Brinston, Charge of Lease, demand debenture, leasing land for wind turbines, Prowind, South Dundas, Stormont Dundas and Glengarry, wind farm, wind farm financing, wind farm leaseholders, wind farm leases, wind power, wind turbines
Ottawa Wind Concerns has learned that a “Charge of Lease” has been placed on the South Branch wind “farm” in the amount of $70 million. The charge is on the leasehold interest in five properties, where property owners have leased land for wind turbines, access roads, substations, and other parts of the wind power generation project.
Earlier this month, details came to light on the 140-turbine K-2 project near Goderich, Ontario, where a charge of lease has been filed on the title for 100 farm properties, in the amount of $1 billion.
The Charge of Lease is basically a financing agreement between a lender (who may represent investors in the wind power project) and the wind power developer, that can function as a line of credit. The basis for the Charge, as we understand it, is that the present value of the contract for the turbines, i.e., the Feed In Tariff contract for power with the Province of Ontario is greater than the present value of the lease agreements with the landowners; the difference between those two values is the security for the loan.
The South Branch contract with the Ontario government runs for 20 years and is worth millions to the developer, who bought the project from Germany-based Prowind.
The importance of the existence of these agreements is the effect they have for the landowner leasing land for the wind turbines. In the opinion of a lawyer advising us (who prefers the term “Demand Debenture” for this arrangement:
It’s not so much that the farmer lessors might on default lose their land (the land itself is not mortgaged, just the turbine contract on that land) but the damage it does to that farmer if he/she wants to sell or to renew an existing mortgage, or place a new one or in any way borrow money for which the lender would want security on his/her land.
Assume a binding Agreement of Purchase and Sale. The lawyer for the purchaser does a title search and discovers the Demand Debenture. The lawyer would immediately tell his/her client that the client is entitled to get out of the deal unless the registration of the Demand Debenture is removed from title, and would also insist to the farmer’s lawyer that this be done otherwise the deal cannot close. A purchaser is not expected to assume any risk of this nature nor to be in the position of “buying a law suit”.
in the case of renewing an existing mortgage or placing a new one, the lawyer for the Bank or other lending institution would take the same position – no renewal or new mortgage unless the customer sees to it that the Demand Debenture disappears from title. Period. End of story.
This is another example of the very serious questions that need to be asked by anyone considering leasing their land for a wind power generation project. There are many serious and long-lasting effects to signing these agreements that need to be properly understood.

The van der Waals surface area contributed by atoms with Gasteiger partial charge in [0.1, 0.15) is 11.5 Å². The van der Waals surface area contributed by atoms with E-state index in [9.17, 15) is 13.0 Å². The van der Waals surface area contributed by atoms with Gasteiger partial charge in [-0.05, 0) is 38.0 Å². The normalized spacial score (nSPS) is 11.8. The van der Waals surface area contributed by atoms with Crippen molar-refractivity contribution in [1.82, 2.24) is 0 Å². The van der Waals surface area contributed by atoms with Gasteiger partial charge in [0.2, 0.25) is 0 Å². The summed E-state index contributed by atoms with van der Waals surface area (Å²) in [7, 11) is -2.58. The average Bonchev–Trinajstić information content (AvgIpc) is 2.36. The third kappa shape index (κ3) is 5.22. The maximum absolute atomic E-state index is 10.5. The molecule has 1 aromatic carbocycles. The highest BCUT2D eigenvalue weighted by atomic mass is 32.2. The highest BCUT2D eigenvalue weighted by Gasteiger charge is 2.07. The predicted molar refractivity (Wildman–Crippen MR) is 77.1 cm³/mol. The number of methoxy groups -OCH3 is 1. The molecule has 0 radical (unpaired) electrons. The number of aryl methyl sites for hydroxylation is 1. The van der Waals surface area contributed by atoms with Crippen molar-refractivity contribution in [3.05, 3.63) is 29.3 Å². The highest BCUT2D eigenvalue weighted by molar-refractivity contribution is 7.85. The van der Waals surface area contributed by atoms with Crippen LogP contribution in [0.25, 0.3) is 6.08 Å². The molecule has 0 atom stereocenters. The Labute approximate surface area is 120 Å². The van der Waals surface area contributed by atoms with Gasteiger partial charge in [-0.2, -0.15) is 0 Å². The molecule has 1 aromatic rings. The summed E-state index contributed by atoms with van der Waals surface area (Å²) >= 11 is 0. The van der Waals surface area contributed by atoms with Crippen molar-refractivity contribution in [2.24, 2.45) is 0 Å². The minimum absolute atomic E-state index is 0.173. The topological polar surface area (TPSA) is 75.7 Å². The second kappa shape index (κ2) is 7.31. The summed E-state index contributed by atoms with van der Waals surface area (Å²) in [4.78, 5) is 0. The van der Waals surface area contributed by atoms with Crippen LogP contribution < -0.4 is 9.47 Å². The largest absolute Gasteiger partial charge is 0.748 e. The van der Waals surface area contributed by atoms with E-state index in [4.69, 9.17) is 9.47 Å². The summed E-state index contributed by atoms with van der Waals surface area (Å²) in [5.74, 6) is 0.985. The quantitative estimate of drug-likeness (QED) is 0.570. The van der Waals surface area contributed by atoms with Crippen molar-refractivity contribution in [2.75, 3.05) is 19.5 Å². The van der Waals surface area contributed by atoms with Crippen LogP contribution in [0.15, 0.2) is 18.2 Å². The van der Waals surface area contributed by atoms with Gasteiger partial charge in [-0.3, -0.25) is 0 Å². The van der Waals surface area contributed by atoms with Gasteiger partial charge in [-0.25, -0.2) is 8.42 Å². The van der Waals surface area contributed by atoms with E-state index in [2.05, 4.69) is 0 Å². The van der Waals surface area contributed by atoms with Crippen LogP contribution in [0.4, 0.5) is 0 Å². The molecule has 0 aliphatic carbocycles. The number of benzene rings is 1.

In 2013, the Not A Willing Host group of municipalities met in Ottawa at the Association of Municipalities of Ontario convention. At that meeting, one Ontario mayor said, What people need to understand is that basically, they sold their property for the amount of the lease agreement.
** Please see also, the article from the May 5th edition of Ontario Farmer on the charge of lease issue, here.
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Ann Harris (@Anntwerp) said:
The Ontario Liberal government knew about all of this but went ahead anyways knowing very well their own citizens would be seriously damaged by such deals. They have an obligation to ensure the well-being of Ontario citizens.
All McGuinty saw was $$$$$$.
In the case of K2 Wind, where there are numerous victims, because of adverse health impacts from turbines placed too close to their homes and barns or because of loss of property value for the same reason, legal action seems to be the only recourse.K2 Wind is not responding to complaints. What does this mean to the leaseholders’ risk financially?
Not sure what you mean. This is a financing agreement and has nothing whatever to do with complaints. It is however another serious issue to be considered by anyone contemplating signing a lease for wind turbines. As to the complaints, yes, neighbours have the option of initiating nuisance lawsuits based on the noise and property value loss.
If because of class action lawsuits regarding adverse health impacts or property value loss for neighbours, K2 Wind eventually files for bankruptcy, what would happen to the leaseholders ?
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Lending institutions must be on line with this, because there have been ag. lands bought and sold with turbines on the property. I don’t understand why a lending institution needs a security for the difference between the two values because all they would have to do is take ownership of the electricity contract, unless they need a capitol asset in order to back up the loan. That to me means the landowners land is at risk if the developer goes defunct. Farmers were warned that the contract with a wind developer should be a straight land lease agreement with no easements.
They are just lending money on the basis of the lucrative contract with the provincial government in Ontario. The security is the contract but yes, if the developer defaults for some reason, then the lender takes over the developer’s interest in the power project. The chief danger for the property owners is, that the charge of lease is now first up—lenders don’t like to come second in any financing arrangement, so the farm owner may not be able to get financing now themselves, or to see the property as it will be difficult for a purchaser to get financing.